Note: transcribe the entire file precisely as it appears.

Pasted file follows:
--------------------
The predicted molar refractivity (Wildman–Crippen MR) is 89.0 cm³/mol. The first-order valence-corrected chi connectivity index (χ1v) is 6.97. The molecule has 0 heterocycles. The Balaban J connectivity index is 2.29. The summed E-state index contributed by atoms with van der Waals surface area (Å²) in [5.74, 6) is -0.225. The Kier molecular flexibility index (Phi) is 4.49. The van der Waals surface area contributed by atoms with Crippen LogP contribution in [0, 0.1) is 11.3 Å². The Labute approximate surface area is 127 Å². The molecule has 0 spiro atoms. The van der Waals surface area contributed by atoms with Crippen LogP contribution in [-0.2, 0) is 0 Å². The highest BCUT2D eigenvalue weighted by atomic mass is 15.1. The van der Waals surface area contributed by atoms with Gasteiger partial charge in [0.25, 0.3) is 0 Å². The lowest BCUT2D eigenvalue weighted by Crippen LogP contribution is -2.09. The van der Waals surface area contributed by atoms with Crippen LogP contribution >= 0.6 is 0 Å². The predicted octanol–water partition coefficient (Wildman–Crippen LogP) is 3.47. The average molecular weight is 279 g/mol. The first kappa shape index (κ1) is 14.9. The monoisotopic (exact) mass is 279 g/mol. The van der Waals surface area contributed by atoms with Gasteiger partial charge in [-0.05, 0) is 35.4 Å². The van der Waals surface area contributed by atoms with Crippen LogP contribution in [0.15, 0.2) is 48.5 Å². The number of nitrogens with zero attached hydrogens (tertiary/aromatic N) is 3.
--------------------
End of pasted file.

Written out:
The predicted molar refractivity (Wildman–Crippen MR) is 89.0 cm³/mol. The first-order valence-corrected chi connectivity index (χ1v) is 6.97. The molecule has 0 heterocycles. The Balaban J connectivity index is 2.29. The summed E-state index contributed by atoms with van der Waals surface area (Å²) in [5.74, 6) is -0.225. The Kier molecular flexibility index (Phi) is 4.49. The van der Waals surface area contributed by atoms with Crippen LogP contribution in [0, 0.1) is 11.3 Å². The Labute approximate surface area is 127 Å². The molecule has 0 spiro atoms. The van der Waals surface area contributed by atoms with Crippen LogP contribution in [-0.2, 0) is 0 Å². The highest BCUT2D eigenvalue weighted by atomic mass is 15.1. The van der Waals surface area contributed by atoms with Gasteiger partial charge in [0.25, 0.3) is 0 Å². The lowest BCUT2D eigenvalue weighted by Crippen LogP contribution is -2.09. The van der Waals surface area contributed by atoms with Crippen LogP contribution >= 0.6 is 0 Å². The predicted octanol–water partition coefficient (Wildman–Crippen LogP) is 3.47. The average molecular weight is 279 g/mol. The first kappa shape index (κ1) is 14.9. The monoisotopic (exact) mass is 279 g/mol. The van der Waals surface area contributed by atoms with Gasteiger partial charge in [-0.05, 0) is 35.4 Å². The van der Waals surface area contributed by atoms with Crippen LogP contribution in [0.15, 0.2) is 48.5 Å². The number of nitrogens with zero attached hydrogens (tertiary/aromatic N) is 3.